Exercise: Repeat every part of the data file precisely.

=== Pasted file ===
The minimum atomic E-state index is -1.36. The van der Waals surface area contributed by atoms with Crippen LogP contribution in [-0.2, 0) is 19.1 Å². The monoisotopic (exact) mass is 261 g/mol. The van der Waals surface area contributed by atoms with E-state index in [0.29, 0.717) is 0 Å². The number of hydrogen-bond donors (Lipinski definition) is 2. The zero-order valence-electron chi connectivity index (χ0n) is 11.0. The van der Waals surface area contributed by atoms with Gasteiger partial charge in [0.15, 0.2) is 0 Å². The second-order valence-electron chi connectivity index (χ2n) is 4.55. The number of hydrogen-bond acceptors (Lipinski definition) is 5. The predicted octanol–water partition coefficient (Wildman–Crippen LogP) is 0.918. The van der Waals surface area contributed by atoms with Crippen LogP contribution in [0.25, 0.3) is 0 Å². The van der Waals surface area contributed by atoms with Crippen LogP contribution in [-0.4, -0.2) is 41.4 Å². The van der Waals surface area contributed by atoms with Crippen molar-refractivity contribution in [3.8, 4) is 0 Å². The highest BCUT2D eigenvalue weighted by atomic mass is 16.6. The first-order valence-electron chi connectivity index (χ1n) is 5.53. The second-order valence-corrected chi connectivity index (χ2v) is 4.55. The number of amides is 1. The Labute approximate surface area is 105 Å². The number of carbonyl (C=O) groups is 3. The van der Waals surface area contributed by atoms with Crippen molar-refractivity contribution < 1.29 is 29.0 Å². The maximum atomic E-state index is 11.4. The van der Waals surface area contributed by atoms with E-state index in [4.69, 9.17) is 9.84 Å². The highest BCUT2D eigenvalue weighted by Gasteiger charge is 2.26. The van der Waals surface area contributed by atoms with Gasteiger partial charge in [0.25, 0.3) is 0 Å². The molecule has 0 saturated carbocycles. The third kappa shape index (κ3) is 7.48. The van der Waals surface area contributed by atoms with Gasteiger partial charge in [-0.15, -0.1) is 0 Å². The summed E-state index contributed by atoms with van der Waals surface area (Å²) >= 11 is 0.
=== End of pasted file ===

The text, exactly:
The minimum atomic E-state index is -1.36. The van der Waals surface area contributed by atoms with Crippen LogP contribution in [-0.2, 0) is 19.1 Å². The monoisotopic (exact) mass is 261 g/mol. The van der Waals surface area contributed by atoms with E-state index in [0.29, 0.717) is 0 Å². The number of hydrogen-bond donors (Lipinski definition) is 2. The zero-order valence-electron chi connectivity index (χ0n) is 11.0. The van der Waals surface area contributed by atoms with Gasteiger partial charge in [0.15, 0.2) is 0 Å². The second-order valence-electron chi connectivity index (χ2n) is 4.55. The number of hydrogen-bond acceptors (Lipinski definition) is 5. The predicted octanol–water partition coefficient (Wildman–Crippen LogP) is 0.918. The van der Waals surface area contributed by atoms with Crippen LogP contribution in [0.25, 0.3) is 0 Å². The van der Waals surface area contributed by atoms with Crippen LogP contribution in [-0.4, -0.2) is 41.4 Å². The van der Waals surface area contributed by atoms with Crippen molar-refractivity contribution in [3.8, 4) is 0 Å². The highest BCUT2D eigenvalue weighted by atomic mass is 16.6. The first-order valence-electron chi connectivity index (χ1n) is 5.53. The second-order valence-corrected chi connectivity index (χ2v) is 4.55. The number of amides is 1. The Labute approximate surface area is 105 Å². The number of carbonyl (C=O) groups is 3. The van der Waals surface area contributed by atoms with Crippen molar-refractivity contribution < 1.29 is 29.0 Å². The maximum atomic E-state index is 11.4. The van der Waals surface area contributed by atoms with E-state index in [4.69, 9.17) is 9.84 Å². The highest BCUT2D eigenvalue weighted by Gasteiger charge is 2.26. The van der Waals surface area contributed by atoms with Gasteiger partial charge in [0.25, 0.3) is 0 Å². The molecule has 0 saturated carbocycles. The third kappa shape index (κ3) is 7.48. The van der Waals surface area contributed by atoms with Gasteiger partial charge in [-0.15, -0.1) is 0 Å². The summed E-state index contributed by atoms with van der Waals surface area (Å²) >= 11 is 0.